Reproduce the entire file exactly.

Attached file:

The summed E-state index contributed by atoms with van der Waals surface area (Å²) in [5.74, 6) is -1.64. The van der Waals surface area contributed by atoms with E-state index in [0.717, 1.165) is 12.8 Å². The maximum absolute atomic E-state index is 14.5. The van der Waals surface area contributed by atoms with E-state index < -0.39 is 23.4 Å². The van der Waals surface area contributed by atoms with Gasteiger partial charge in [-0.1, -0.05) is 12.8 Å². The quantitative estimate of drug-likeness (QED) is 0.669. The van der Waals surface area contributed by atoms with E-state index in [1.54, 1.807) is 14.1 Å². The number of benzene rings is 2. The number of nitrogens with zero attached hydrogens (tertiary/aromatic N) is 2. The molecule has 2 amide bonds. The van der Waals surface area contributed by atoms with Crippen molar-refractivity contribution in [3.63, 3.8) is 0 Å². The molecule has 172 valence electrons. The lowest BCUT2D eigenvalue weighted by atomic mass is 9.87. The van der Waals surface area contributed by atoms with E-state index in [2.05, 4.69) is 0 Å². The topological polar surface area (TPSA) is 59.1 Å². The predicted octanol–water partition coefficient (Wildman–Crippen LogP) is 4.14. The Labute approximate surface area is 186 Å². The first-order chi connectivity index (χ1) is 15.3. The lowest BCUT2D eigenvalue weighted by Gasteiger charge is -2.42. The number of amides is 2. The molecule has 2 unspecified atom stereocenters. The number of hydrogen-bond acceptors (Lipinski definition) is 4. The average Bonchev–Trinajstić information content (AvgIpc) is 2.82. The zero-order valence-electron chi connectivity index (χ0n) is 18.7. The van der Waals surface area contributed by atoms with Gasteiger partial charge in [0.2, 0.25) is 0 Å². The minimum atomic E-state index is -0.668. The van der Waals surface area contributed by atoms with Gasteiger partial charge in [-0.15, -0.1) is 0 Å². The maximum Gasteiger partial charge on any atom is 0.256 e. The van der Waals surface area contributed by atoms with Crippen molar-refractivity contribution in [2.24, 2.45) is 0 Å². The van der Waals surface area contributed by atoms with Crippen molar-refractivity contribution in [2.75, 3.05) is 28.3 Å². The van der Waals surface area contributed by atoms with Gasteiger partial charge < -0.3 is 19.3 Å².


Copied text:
The summed E-state index contributed by atoms with van der Waals surface area (Å²) in [5.74, 6) is -1.64. The van der Waals surface area contributed by atoms with E-state index in [0.717, 1.165) is 12.8 Å². The maximum absolute atomic E-state index is 14.5. The van der Waals surface area contributed by atoms with E-state index < -0.39 is 23.4 Å². The van der Waals surface area contributed by atoms with Gasteiger partial charge in [-0.1, -0.05) is 12.8 Å². The quantitative estimate of drug-likeness (QED) is 0.669. The van der Waals surface area contributed by atoms with E-state index in [1.54, 1.807) is 14.1 Å². The number of benzene rings is 2. The number of nitrogens with zero attached hydrogens (tertiary/aromatic N) is 2. The molecule has 2 amide bonds. The van der Waals surface area contributed by atoms with Crippen molar-refractivity contribution in [3.63, 3.8) is 0 Å². The molecule has 172 valence electrons. The lowest BCUT2D eigenvalue weighted by atomic mass is 9.87. The van der Waals surface area contributed by atoms with E-state index in [2.05, 4.69) is 0 Å². The topological polar surface area (TPSA) is 59.1 Å². The predicted octanol–water partition coefficient (Wildman–Crippen LogP) is 4.14. The Labute approximate surface area is 186 Å². The first-order chi connectivity index (χ1) is 15.3. The lowest BCUT2D eigenvalue weighted by Gasteiger charge is -2.42. The number of amides is 2. The molecule has 2 unspecified atom stereocenters. The number of hydrogen-bond acceptors (Lipinski definition) is 4. The average Bonchev–Trinajstić information content (AvgIpc) is 2.82. The zero-order valence-electron chi connectivity index (χ0n) is 18.7. The van der Waals surface area contributed by atoms with Gasteiger partial charge in [0.2, 0.25) is 0 Å². The minimum atomic E-state index is -0.668. The van der Waals surface area contributed by atoms with Gasteiger partial charge in [-0.15, -0.1) is 0 Å². The maximum Gasteiger partial charge on any atom is 0.256 e. The van der Waals surface area contributed by atoms with Crippen molar-refractivity contribution in [2.24, 2.45) is 0 Å². The van der Waals surface area contributed by atoms with Crippen molar-refractivity contribution in [2.75, 3.05) is 28.3 Å². The van der Waals surface area contributed by atoms with Gasteiger partial charge < -0.3 is 19.3 Å².